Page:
So one weekend – marked two weeks ahead on the kitchen calendar in red marker – we drove past my host family’s old home, the little produce shops, the public bath, the ceaseless stretch of fields, on a sort of journey to find the darkest part of the Kyoto countryside. On a small strip of the road, close to a ledge that led to ceaseless trees and who-knows-what below, there was an absence of cars, of people, of light. As though not to disrupt the silence holy, we emerged from the vehicle with a discreet opening and closing of the doors. My host mother looked at me with only warmth, pointed soundlessly overhead at the unfolding universe. In the infinite sky rested boundless stars, materialized from the pitch black. Brilliantly, they glistened.
. . .
「今日の夜もシルビアがただいまーて帰ってきそうな気がしてます。もっと大人になって悩み 事が出来たとして、ちょっとアメリカに居たくない時がこの先あればいつでも貴女の帰ると ころは日本にも有る事を忘れないでね。日本のお母さんより」
“It still feels as though you’ll return tonight and say, ‘I’m home,'” my host mother wrote in her text message, sent as I was riding the bullet train away from Kyoto. “When you become an adult and if there comes a time that you are struggling, that you don’t want to be in America for a little while, remember that you always have a home in Japan too. From your Japanese mother.” From the window I watched, then, as the city grew smaller with the increasing distance, until the buildings, the people, the Kamogawa were no more visible than specks of dust. And the sight of Kyoto disappearing, along with the weight of my belongings – pockets protruding with four months’ accumulation, souvenir keychains clinking in synchrony with the rocking of the train – along with her words in my shaking hands, I was inundated with emotion.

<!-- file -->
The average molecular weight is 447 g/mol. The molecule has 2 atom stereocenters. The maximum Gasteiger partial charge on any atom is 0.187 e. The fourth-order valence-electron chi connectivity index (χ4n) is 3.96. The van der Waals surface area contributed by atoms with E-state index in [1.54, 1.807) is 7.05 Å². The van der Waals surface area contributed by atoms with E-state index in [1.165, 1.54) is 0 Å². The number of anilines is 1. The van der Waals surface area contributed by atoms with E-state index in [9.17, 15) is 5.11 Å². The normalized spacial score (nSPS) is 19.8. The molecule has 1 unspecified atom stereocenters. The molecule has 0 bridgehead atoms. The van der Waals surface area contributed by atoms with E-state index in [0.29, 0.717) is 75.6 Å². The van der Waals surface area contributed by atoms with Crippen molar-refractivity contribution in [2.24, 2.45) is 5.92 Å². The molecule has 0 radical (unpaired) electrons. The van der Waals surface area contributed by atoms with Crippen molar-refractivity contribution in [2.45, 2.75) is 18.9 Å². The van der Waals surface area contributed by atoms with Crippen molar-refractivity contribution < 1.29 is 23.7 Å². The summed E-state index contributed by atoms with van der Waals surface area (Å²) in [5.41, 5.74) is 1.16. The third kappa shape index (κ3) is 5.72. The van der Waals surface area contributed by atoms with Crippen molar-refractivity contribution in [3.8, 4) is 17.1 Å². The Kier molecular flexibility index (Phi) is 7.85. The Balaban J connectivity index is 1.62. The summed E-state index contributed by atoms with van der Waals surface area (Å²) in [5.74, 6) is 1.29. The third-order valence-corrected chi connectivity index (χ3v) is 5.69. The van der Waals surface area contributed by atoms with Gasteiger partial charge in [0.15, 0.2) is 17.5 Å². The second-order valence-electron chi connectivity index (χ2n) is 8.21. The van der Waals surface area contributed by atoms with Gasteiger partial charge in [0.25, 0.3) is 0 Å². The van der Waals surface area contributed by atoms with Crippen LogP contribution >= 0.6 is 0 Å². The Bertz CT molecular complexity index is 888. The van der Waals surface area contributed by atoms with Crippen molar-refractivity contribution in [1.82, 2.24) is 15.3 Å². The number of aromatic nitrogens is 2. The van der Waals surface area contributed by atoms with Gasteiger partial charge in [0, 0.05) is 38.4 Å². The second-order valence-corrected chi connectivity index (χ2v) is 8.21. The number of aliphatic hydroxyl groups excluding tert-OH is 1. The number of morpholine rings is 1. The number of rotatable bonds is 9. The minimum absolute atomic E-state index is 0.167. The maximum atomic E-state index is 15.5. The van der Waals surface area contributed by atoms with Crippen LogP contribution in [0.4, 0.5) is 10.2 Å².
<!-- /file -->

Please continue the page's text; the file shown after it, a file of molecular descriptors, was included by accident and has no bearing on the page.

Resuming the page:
“Four months is too soon,” she said as we were saying goodbye at the station. She was holding onto her chest, stifling her oncoming tears. “We really felt as though you became a part of our family.”
And I am thinking of how it still feels as though my host mother will knock on my bedroom door as I am studying during the night, enter with a wordless cup of cocoa and plate of sliced persimmon (my favorite fruit) that she leaves on my bedside table. Love manifests in the form of fruit, I think – so it feels.